Franklin founded Train 2 Fight. His fiancée, Dannielle Dupree, established Defensive Unicorns, primarily to support domestic violence survivors. The couple agree that new gun owners need training and education to avoid accidents as well as to avoid abusing their weapons. That way, gun ownership, gun clubs and gun education could be the cure for gun violence, not the cause.
The NFAC, which bills itself as a 1,500-member Black militia group, has made frequent appearances at police brutality protests and demonstrations for Black gun rights. A combination of old separatist Black Muslims and the former Black Panther Party for Self-Defense, the group came close to clashing with a white right-wing militia group, the Three Percenters, at a recent demonstration in Louisville, Kentucky, according to The Courier Journal. The group was profiled in the April edition of The Atlantic, as testament to its growing notoriety.
So widespread is the current interest in gun ownership that Blacks have formed their own answer to the National Rifle Association. This umbrella group is called the National African American Gun Association (NAAGA), founded by Georgia resident Philip Smith. The group helps Blacks who can’t relate to the NRA, which Smith said has failed to reach out to them.
The group aims to provide an extra level of comfort for Blacks based on common experiences, much the same as Black fraternal and professional organizations.
The association — which claims to have 45,000 members nationwide (over 60% of them women) in 75 chapters — aims to help educate Blacks with guns and help them navigate the shoals of gun laws across America.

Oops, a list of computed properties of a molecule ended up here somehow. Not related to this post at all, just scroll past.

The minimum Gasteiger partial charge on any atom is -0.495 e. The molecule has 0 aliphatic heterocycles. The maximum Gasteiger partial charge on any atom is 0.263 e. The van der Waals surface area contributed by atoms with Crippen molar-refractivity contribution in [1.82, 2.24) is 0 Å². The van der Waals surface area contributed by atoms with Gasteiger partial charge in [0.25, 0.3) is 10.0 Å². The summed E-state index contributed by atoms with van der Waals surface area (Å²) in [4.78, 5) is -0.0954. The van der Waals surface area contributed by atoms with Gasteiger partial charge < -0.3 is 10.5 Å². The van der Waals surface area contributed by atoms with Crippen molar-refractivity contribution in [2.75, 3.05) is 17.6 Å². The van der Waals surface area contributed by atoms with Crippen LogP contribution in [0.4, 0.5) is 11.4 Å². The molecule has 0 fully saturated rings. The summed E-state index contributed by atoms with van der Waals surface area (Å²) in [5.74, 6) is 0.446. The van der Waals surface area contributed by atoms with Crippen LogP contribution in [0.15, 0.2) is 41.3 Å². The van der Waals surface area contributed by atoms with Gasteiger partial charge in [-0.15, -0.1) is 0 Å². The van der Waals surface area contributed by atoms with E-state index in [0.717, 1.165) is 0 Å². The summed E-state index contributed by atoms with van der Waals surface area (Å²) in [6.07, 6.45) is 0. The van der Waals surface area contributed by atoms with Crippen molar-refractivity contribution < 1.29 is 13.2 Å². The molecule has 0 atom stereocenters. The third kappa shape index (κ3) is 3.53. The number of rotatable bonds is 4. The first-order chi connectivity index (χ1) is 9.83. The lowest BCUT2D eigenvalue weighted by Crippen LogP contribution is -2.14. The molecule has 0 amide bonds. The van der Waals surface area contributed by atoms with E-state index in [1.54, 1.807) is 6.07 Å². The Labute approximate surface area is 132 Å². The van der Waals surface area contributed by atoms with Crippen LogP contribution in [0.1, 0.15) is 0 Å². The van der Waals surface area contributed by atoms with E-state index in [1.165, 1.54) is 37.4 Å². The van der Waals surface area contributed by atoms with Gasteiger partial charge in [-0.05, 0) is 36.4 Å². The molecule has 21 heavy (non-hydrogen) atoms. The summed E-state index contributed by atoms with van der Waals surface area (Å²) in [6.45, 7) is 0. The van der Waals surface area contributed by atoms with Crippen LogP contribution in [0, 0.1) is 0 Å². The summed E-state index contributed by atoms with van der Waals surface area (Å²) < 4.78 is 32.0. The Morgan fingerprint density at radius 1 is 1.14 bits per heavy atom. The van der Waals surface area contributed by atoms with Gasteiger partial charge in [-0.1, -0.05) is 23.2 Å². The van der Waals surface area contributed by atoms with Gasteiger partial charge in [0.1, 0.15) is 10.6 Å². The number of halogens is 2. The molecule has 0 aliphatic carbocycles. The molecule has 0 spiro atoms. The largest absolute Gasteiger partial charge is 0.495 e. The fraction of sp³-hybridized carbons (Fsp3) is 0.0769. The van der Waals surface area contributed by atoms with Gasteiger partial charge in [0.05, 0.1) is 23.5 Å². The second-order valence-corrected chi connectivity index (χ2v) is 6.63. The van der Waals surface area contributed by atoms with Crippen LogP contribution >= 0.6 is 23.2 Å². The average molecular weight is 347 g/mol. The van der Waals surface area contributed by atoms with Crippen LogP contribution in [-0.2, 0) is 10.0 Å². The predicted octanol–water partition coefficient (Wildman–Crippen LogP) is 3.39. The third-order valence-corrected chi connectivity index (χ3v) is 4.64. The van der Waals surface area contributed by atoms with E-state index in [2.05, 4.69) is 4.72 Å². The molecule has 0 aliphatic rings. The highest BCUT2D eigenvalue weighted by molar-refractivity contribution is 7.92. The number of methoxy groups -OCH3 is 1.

Moreover, NAAGA helps with Black gun owners’ dilemma of rising Black homicides on one side, rising white militias on the other, and how to stay safe from both extremes.
“The value of these groups is learning with people who know your struggle and understand what’s happening and has been happening with this country,” said Anubis Heru, the owner of the 1770 Armory and Gun Club Denver, touted as Colorado’s first Black-owned firearms store and simulator range. They teach gun safety, care and respect for guns and human life, Heru said.
Blacks and guns have a history
The sharp rise in Black gun ownership implies Blacks have been less willing to arm themselves in the past.
But Dupree, Franklin and other gun advocates point out that there has been a tradition of Black gun ownership for community protection dating back to groups such as the Deacons for Defense and the Black Panthers. They referenced the teachings of Malcolm X and even in Tulsa, Oklahoma, where a group of gun-owning Black WWI veterans tried to save a Black man from being lynched prior to the burning of “Black Wall Street” in 1921.
The Rev. Dr. Martin Luther King Jr. applied for a gun permit after his house was bombed, but was turned down. Earlier in 1867, Frederick Douglass said, “A man’s rights rest in three boxes: the ballot box, jury box and the cartridge box.” Harriet Tubman carried a pistol on her treks to rescue slaves.
For Tubman, advocates say, the gun was a tool like a rake or a hoe that was needed to function in a hostile environment. That same hostility can be felt today, the advocate added.
“Why would you want the racists to be the only ones with knowledge of firearms?” Philadelphia gun advocate and founder of Black Guns Matter, Maj Toure, recently asked a reporter.
Nevertheless, gun proponents stress the need for safety education and overall training for all those novices who’ve decided to buy firearms.
Dwight Ott is a correspondent for the Philadelphia Tribune, where this story first appeared.